So, why exactly did Stan Van Gundy make the decision to spend a hair over $10 million a year on a 27-year-old journeyman who has never averaged even 20 minutes per game in a single season?
Well, here are three reasons:
Let's take a look at Leuer's shot chart from last season:
My guess is SVG saw the shooting percentage from the center portion of the floor, straight back to the three-point line, and cackled with glee. That is close to the ideal shot chart for a pick and pop PF/C in the Pistons offensive system.
You would like a larger number of attempts to be absolutely sure it wasn't a hot streak, but if Leuer can keep anything close to those percentages in a Pistons uniform, he will be a potentially devastating offensive weapon.
The working assumption is Leuer will be taking Tolliver's place in the rotation as back-up PF. Tolliver's career average on threes is 36 percent; Leuer's is 37.5 percent. Tolliver's shot chart, though more consistent from all around the long line, doesn't have any pronounced hot spots; Leuer's strength on threes from straight on and to the right side of the court are ideal for a team that begins the majority of its possessions with a screen set to a right-handed PG's strong side.
2. Size and Athleticism
Let's call this the "We Need to Talk About Kevin" problem.
There's been ample debate already in the DBB comments, so rather than rehash the two sides, let's just say this - I don't think there's any question that after the first round sweep at the hands of the Cavs, SVG and the Pistons brain trust believed they faced a potentially fatal matchup problem in the form of Kevin Love, which needed to be addressed.
How Jon Leuer actually fares against Love remains to be seen, but in theory he's an upgrade both physically and athletically. Leuer's close to 7 feet tall, with decent length, though not a particularly great standing reach for his height. He's also got great hops for a true big man, showing off a 30" standing vertical and 36" max vertical at the draft combine.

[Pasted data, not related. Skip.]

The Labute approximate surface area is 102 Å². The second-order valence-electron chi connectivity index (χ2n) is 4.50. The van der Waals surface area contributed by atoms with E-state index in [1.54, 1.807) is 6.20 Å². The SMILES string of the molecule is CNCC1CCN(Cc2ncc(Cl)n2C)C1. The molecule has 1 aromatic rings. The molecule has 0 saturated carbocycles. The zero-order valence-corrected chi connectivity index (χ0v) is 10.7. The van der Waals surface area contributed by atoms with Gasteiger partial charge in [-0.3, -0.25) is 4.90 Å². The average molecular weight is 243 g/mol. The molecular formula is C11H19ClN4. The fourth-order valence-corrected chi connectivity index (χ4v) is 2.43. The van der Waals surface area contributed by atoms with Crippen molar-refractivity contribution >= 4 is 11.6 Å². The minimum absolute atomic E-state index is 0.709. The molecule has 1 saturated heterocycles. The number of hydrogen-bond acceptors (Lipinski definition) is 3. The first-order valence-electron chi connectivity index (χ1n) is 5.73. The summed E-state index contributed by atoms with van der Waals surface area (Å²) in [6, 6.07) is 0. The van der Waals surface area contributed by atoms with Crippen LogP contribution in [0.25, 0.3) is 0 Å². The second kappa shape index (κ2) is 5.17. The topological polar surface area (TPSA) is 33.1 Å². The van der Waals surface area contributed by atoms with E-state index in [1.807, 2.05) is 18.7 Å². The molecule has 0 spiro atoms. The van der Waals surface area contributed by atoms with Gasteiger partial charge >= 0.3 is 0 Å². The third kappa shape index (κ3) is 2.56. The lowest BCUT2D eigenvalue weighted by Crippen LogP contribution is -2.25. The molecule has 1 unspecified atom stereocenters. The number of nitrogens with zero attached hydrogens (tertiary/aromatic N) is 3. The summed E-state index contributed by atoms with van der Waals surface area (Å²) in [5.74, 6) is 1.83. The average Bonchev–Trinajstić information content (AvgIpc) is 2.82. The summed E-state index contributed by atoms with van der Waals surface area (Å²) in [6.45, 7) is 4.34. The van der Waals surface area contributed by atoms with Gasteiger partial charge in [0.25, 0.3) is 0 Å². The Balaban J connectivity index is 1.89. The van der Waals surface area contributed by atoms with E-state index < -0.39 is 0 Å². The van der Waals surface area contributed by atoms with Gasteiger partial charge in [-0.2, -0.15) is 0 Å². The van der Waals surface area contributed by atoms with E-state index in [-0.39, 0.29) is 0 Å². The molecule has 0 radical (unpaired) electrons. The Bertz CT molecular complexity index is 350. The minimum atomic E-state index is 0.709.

When Love is clicking he's one of the most difficult players to stop in the league, but in Leuer the Pistons have a player who, on paper, should have the mix of size, mobility and athleticism to slow him down.
Tolliver performed admirably for the Pistons the last two seasons, but he was undersized and not quite as accurate from deep as you'd like for a three-point specialist. In Leuer, the Pistons have a player who may be an even better shooter from deep, but one who allows the team to keep a perimeter threat on the court without massively sacrificing size and athleticism on the inside.
3. Bench Help
The Pistons now have a fairly coherent second unit with seemingly enough shooting spread around the perimeter to compensate for the possibility that newly signed back-up PG Ish Smith never develops into a credible deep threat.
Does this bench line-up, maybe, not suck:
Smith/Reggie Bullock/Stanley Johnson/Leuer/Aron Baynes
With Leuer in the fold, the Pistons now have three subs in Leuer, Bullock and Baynes who should be able to reliably knock down open jumpers. And with Ish Smith, the Pistons have a back-up PG whose strength lies in spreading the ball around to shooters.
The big assumption, and the thing that Pistons fans should cross their fingers and knock on wood for, is that Stanley Johnson takes a step forward. If he does, the bench might go from a catastrophic weakness to, dare I say, a strength.
That could be pushing it, but even moderate improvement for the bench will go a long way toward helping the Pistons becoming a serious threat in the East.